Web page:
CANADA FX DEBT-C$ strengthens to fresh 9-month high as oil rallies

* Canadian dollar at C$1.2650, or 79.05 U.S. cents
    * Loonie touches its strongest since July 6 at C$1.2593
    * Bond prices lower across the maturity curve

    By Fergal Smith
    TORONTO, April 20 (Reuters) - The Canadian dollar
strengthened to a nine-month high against its U.S. counterpart
on Wednesday, shrugging off weaker than expected domestic data
as oil prices turned higher.
    The currency has rallied 16 percent since hitting a 12-year
low in January, helped by the recent rebound in oil prices.
    "The slightest hint of good news for oil and it is off to
the races and the Canadian dollar is along for the ride," said
Adam Button, currency analyst at ForexLive.
    U.S. crude prices settled at $42.63 a barrel, up 3.77
percent after a smaller-than-expected build in U.S. crude
inventories and as oil bulls bet that major crude producers
would meet again to try to curtail output. 
    Unraveling of expectations for the Bank of Canada to cut
interest rates has added to support for the loonie.
    "If anything the next move from the Bank of Canada is most
likely to be a hike, that's a major change from two months ago,"
said Button.
    Data from overnight index swaps implies almost no change in
interest rates by the Bank of Canada this year. At the start of
March, the market had implied a more than 50 percent probability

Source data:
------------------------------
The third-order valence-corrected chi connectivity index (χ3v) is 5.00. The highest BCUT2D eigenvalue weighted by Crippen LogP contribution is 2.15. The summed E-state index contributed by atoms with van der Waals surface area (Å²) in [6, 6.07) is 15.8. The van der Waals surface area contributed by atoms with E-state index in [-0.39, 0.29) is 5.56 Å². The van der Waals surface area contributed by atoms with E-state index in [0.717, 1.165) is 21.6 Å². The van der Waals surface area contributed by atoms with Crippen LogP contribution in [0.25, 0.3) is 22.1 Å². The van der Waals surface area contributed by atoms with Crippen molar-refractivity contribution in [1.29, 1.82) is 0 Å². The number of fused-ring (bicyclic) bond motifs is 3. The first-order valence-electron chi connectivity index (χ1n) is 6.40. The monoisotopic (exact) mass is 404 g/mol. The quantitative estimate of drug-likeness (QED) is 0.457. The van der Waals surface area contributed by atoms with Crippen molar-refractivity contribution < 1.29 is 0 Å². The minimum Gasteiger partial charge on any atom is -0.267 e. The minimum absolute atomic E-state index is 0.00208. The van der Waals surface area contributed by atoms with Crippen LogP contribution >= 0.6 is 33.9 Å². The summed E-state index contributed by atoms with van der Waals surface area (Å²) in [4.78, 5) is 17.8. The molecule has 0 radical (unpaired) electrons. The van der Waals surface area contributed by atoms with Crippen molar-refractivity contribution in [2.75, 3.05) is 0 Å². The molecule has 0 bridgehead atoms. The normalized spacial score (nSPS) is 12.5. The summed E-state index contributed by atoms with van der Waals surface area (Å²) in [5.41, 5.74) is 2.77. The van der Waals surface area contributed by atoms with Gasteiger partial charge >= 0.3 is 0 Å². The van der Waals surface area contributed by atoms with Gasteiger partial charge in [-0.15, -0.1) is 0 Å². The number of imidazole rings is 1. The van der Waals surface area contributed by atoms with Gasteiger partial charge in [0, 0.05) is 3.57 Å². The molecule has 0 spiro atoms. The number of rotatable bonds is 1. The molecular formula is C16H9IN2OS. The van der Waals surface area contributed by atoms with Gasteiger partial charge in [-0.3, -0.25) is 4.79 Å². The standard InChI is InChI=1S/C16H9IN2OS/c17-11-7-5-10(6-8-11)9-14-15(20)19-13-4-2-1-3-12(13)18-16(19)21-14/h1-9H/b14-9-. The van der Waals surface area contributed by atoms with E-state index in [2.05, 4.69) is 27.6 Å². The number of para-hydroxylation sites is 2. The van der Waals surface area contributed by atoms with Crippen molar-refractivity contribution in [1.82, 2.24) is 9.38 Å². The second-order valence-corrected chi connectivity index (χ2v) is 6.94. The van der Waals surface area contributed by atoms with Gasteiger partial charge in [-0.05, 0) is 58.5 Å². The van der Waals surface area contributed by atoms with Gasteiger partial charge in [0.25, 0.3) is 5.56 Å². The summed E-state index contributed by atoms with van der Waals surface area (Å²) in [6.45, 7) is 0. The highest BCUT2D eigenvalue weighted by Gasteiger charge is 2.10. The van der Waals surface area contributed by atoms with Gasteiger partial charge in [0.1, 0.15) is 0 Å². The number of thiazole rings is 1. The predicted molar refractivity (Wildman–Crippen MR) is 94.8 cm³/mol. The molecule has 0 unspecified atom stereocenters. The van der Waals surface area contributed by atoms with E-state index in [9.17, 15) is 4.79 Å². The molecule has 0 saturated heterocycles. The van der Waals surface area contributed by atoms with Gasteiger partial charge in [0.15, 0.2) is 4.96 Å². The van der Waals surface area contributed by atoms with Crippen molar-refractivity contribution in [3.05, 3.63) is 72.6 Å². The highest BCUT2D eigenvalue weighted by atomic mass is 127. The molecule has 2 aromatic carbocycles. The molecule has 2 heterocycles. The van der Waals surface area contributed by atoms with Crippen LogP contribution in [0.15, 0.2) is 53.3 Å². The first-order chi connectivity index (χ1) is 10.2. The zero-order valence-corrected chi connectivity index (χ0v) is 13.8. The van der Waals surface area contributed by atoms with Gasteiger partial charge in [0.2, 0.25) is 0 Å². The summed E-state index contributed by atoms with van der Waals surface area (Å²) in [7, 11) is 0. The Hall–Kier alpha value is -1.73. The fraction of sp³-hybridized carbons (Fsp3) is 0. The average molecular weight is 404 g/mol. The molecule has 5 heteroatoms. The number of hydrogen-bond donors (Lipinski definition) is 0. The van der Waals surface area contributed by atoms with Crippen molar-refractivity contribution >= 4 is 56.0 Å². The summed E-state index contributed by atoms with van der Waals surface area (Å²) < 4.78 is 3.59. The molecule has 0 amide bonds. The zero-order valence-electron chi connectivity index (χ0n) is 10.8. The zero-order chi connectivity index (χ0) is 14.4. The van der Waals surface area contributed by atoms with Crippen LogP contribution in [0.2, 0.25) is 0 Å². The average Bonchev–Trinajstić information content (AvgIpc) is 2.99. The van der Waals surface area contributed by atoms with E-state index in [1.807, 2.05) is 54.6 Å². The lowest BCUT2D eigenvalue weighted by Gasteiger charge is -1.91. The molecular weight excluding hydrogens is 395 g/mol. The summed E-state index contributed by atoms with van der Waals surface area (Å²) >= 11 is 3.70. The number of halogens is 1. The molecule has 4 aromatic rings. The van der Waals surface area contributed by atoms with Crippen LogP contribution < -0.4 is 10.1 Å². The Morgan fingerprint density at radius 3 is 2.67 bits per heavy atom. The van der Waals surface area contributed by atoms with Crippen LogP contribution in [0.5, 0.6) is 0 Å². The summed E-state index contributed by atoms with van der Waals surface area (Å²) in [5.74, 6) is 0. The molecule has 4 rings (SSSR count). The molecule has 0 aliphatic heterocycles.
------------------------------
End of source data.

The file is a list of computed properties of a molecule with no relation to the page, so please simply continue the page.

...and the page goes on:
of a rate cut. 
    The Canadian dollar closed at C$1.2650 to the
greenback, or 79.05 U.S. cents, slightly stronger than Tuesday's
close of C$1.2660, or 78.99 U.S. cents.
    The currency's weakest level of the session was C$1.2731,
while it touched its strongest since July 6 at C$1.2593.
    "The Canadian dollar is in the sweet spot for the economy,
for exporters," said Button.     
    Canadian wholesale trade dropped by more than expected in
February, falling 2.2 percent from January on declines in most
industries. However, it followed three consecutive monthly
    Canadian government bond prices were lower across the
maturity curve, with the two-year price down 2
Canadian cents to yield 0.626 percent and the benchmark 10-year
 falling 8 Canadian cents to yield 1.335 percent.
    The Canada-U.S. 10-year spread was 5.3 basis points more
negative at -51.0 basis points as U.S. Treasuries
underperformed. On Tuesday, it touched its smallest gap since
May last year at -45.7 basis points.

 (Reporting by Fergal Smith; editing by Nick Zieminski and David